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  1. I've gotten back into the groove with this again. I went through a period between finishing the Bloody Baron/witches quest and going to Novigrad where I wasn't feeling it quite so much as I was doing a lot of minor side missions and contract missions in the countryside and it was all starting to feel a bit samey. I think I had gotten the impression that none of the side quests in this were open-world filler and so was determined to do them all when some of them are actually quite boring. Some of them are excellent, don't get me wrong, but I've basically learnt that any quest that starts with some variation of 'random stranger complains a beast is eating livestock/tormenting the village/their brother has gone missing' is probably going to be a pretty rote affair where you follow red trails and find some dead bodies and then slay a monster. Whereas the side quests that involve characters you meet through the main plot like Keira Metz or Triss or Dijkstra are likely to be far more meaty, interesting affairs. I think I'm quite happy leaving what looks like chaff to one side at this point. I do appreciate how varied the locales start getting once you hit Novigrad. They make the effort to take you to lots of interesting places within the city and really delve into the underbelly of the place. So many towns in open world games are just surface gloss where your never get a sense of how things tick behind the buildings' facades. While there are still plenty of buildings you can't enter, it's very good at fleshing out the town to make it feel a lived-in and colourful place.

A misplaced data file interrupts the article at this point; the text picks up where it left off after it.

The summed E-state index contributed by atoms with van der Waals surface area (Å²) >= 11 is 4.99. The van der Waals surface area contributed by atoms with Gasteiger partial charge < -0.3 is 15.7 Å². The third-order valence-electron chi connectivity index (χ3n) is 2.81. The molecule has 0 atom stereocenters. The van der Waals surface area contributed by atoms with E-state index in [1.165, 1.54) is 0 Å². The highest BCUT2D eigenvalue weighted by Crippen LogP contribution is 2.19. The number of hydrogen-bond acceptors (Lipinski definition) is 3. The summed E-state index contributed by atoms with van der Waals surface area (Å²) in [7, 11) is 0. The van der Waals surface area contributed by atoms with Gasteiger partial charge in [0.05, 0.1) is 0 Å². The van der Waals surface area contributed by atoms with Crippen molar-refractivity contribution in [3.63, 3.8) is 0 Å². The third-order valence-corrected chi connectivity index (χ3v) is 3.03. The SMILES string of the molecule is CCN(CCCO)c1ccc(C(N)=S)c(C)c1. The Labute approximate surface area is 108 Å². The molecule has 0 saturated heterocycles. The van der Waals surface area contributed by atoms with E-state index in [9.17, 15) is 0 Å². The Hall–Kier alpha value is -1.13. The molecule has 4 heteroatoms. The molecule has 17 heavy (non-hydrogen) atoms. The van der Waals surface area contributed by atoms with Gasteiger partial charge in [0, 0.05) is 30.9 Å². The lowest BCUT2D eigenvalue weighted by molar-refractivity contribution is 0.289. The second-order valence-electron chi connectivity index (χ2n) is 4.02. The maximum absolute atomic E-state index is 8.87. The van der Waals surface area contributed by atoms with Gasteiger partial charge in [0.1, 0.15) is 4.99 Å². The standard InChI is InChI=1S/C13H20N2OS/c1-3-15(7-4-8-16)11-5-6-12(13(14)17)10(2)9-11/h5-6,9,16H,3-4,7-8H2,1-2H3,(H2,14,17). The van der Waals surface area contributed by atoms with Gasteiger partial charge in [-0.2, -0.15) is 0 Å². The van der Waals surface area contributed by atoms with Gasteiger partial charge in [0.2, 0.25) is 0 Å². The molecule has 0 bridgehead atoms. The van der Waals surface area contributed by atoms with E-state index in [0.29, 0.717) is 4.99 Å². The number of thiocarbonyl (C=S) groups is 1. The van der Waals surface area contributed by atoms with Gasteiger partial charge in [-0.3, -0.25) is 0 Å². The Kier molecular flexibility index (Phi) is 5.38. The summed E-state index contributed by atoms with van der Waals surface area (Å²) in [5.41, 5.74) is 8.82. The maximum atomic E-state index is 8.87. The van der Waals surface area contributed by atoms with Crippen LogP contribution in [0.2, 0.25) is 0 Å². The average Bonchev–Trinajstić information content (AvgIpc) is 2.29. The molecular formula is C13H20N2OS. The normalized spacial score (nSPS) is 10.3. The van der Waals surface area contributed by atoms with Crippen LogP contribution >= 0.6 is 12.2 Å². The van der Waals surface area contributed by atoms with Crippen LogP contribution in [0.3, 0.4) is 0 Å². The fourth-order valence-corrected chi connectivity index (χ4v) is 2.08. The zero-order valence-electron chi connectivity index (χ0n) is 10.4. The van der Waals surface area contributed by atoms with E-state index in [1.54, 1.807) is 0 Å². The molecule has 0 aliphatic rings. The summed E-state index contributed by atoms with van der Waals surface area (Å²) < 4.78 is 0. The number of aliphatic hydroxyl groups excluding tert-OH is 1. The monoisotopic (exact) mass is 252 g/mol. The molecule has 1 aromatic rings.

2. I can't decide whether there's too much side content in this or not. Which sounds absurd but I still haven't gotten to Novigrad at level 12 and I'm still swimming in side content and I almost find it a bit paralysing deciding what to do next at times because: A) The recommended level for Novigrad is 10 and Skellige is 16. If I carry on leveling up at the rate I am doing side missions then the main quest will end up being a cakewalk. On the other hand, if I focus on the main story then the side content will start becoming trivial also - I already have some side quests saved in my log that are like level 6 and I almost can't be bothered going to do them now. B) There's this weird conflict between the supposed urgency of the main quest and how I'm actually playing it. This is true of a lot of open world games to be fair but because the writing in this is so exceptional in comparison to most games, it stands out all the more that on one hand I'm supposed to urgently be on Ciri's trail before it goes cold and the Wild Hunt get her and the fact that I'm literally doing side quests involving a stolen frying pan The more time I spend doing side quests the more I lose any real sense of peril or urgency in the main quest. I can only really think of a couple of open world games that avoided this - Arkham City and BOTW. The former built in natural 'breaks' in the main story where you were basically told to go off and do some side stuff until the main quest was ready to start again so you didn't feel too guilty, and BOTW framed the whole story in such a way that much of the damage had already been done and Zelda had been keeping Ganon under control for 100 years. You never really felt like there was a huge sense of urgency to rush through the main missions because Zelda had things under control until you were ready. I don't know how you balance a story like this with such a wealth of side content really, I just find myself in the weird position where I'd quite like my quest log to stop growing for a little while?